Here’s a real world analogy to better understand how algorithmic complexity is most frequently described. Algorithms such as those used for sorting an array of numbers are commonly measured by how long they take to run. Time taken isn’t necessarily the only thing you care about but it’s a very important proxy for an algorithm’s efficiency. And of course, faster is better.
The measure is often referred to as the Big-O of the algorithm. Algorithms can be fast i.e. twice the amount of work still takes the same amount of time or they can be linear i.e. twice the amount work takes twice the amount of time, or exponential where twice the amount of work may take four times the amount of time and so on.
Bubble Sort for example has has a Big(O) of n2 while Merge Sort has a Big(O) of n*log(n).
To better understand this representation, with a real-world analogy, let’s go to the city of Squareville. Squareville is mostly made up of flat, grassy land. You are interested in buying land here to graze your cattle.
In Squareville, there are just two rules to buy plots. They want to keep things simple and insist on these two rules:
Next, once you buy the plot of land you must agree to adhere to the city rules:
Now let’s see what happens if you buy another plot of land that is 4 times larger i.e. 40x40. Let’s see how your obligations change:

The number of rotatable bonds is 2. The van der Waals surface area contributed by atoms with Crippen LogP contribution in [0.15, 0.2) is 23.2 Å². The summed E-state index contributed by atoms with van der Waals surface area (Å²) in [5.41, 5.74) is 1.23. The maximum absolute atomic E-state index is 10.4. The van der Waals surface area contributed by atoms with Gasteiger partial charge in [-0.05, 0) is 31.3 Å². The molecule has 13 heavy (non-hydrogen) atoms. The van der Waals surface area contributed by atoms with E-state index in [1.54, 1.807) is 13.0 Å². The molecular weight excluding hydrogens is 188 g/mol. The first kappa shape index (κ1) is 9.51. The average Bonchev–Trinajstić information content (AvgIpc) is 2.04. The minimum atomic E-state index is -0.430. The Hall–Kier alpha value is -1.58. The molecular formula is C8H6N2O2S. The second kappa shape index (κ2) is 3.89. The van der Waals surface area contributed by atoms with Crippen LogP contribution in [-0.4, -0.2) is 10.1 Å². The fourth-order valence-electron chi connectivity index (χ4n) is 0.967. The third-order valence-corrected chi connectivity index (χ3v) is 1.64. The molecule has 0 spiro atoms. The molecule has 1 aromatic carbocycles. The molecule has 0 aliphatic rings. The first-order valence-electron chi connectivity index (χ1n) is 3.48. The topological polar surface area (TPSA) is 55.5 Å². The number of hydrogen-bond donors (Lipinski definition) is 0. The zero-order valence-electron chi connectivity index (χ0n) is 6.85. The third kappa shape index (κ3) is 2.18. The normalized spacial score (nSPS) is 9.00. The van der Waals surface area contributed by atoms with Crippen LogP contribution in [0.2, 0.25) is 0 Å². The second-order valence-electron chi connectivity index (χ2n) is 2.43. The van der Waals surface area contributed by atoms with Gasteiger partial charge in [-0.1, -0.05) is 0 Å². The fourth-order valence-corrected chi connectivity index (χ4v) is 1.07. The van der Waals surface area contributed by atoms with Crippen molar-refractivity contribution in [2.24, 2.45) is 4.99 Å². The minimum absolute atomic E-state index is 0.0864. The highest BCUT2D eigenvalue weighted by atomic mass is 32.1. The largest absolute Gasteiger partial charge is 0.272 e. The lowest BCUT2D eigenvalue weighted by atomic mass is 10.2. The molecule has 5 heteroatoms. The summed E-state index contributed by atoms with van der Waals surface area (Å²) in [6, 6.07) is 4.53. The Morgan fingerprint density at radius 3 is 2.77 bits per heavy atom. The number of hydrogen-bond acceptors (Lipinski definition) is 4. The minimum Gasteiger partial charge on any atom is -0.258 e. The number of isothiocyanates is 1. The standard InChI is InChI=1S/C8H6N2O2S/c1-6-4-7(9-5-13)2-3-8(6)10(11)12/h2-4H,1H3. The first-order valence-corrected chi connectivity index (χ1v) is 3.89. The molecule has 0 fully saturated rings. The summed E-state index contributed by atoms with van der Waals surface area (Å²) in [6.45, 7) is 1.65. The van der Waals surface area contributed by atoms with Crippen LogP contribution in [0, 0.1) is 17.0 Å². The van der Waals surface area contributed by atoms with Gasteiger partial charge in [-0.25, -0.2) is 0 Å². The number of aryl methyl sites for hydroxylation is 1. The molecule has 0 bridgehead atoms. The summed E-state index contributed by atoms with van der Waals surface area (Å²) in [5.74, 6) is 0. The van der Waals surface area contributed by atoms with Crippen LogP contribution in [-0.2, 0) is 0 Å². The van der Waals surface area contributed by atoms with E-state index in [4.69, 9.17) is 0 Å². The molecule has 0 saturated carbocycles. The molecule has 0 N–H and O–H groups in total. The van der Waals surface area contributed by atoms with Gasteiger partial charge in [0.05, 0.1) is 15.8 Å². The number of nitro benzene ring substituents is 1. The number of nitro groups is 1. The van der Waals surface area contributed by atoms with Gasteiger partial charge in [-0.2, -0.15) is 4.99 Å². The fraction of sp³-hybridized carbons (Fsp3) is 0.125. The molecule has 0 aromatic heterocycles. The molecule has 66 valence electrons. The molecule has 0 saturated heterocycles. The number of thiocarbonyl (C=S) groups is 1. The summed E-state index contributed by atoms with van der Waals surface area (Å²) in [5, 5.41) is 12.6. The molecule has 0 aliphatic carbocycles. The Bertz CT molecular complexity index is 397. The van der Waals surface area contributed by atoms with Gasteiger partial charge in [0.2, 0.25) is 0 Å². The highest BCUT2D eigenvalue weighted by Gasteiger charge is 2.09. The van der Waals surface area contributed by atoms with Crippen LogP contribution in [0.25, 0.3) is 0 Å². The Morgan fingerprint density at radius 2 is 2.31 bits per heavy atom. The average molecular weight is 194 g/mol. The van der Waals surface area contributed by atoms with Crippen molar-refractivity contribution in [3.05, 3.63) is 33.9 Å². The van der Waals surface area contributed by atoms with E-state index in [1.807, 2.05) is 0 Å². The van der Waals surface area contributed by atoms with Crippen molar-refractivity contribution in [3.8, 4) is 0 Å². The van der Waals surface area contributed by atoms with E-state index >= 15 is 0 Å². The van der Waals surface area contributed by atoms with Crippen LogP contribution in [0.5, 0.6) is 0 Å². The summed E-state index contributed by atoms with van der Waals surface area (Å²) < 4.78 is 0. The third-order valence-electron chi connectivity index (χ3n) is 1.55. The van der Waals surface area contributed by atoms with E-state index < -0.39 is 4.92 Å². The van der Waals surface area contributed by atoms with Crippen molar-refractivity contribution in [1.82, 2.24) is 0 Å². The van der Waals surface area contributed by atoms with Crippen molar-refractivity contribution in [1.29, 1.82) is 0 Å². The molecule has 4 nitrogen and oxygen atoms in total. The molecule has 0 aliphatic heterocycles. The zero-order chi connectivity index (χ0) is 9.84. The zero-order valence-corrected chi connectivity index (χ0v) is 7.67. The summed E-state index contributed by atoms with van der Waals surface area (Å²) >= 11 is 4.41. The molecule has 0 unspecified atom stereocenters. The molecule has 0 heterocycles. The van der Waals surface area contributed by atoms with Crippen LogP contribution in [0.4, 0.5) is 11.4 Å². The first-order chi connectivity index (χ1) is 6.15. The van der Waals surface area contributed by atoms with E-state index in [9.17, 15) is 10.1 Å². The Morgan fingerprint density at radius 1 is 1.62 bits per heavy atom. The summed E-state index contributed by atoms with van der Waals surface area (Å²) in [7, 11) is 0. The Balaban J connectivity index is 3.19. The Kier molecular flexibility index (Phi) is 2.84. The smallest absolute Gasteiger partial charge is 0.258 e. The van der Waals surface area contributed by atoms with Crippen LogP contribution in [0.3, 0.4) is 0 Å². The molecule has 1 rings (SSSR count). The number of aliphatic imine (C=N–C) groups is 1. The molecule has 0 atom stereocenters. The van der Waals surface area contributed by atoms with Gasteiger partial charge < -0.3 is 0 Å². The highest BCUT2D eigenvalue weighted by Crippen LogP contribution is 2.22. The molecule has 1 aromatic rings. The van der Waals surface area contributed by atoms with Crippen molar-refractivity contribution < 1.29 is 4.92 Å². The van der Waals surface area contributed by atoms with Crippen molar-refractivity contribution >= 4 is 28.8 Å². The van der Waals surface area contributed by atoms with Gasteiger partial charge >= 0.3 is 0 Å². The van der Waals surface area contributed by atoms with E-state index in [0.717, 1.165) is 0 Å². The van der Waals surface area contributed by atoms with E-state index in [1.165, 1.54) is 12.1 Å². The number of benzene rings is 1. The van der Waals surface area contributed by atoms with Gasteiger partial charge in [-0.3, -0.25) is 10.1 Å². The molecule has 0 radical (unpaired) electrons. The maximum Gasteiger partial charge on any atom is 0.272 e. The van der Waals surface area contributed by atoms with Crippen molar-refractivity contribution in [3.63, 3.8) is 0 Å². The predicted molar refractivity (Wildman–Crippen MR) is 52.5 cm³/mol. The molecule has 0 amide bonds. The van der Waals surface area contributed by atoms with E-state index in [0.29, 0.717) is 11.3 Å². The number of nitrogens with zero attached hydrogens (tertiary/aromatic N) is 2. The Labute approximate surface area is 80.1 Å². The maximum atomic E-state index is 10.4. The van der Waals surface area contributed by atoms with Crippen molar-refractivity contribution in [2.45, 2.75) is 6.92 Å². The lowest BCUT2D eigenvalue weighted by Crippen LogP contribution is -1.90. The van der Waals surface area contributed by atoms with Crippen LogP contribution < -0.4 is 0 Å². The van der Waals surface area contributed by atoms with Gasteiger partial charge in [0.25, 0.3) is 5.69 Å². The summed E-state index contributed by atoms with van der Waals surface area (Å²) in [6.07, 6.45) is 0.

As a final example you buy a plot that is 100x100. Now here’s what you have to do:
If you pause here for a minute here’s what you’ll see about how the change in the side of your plot affects the rate at with your obligations grow:
To use Big-O terminology, here’s how each of your obligations grow:
Here it is summarized in table form below:
|Side of Plot
|Rate of growth:
Clearly, it would be ideal to have algorithms that are O(1) - those that would take the same amount of time no matter how large the input. Next best would be logarithmic or O(log(n)) - those that would take more time as input grew but where the effort would grow very slowly, next would be linear where the effort was proportional to input O(n) and the worst would be exponential where the effort increased very rapidly with growth in input - O(n2).
Now you know and can handle Big(O) questions as deftly as President Obama did at Google!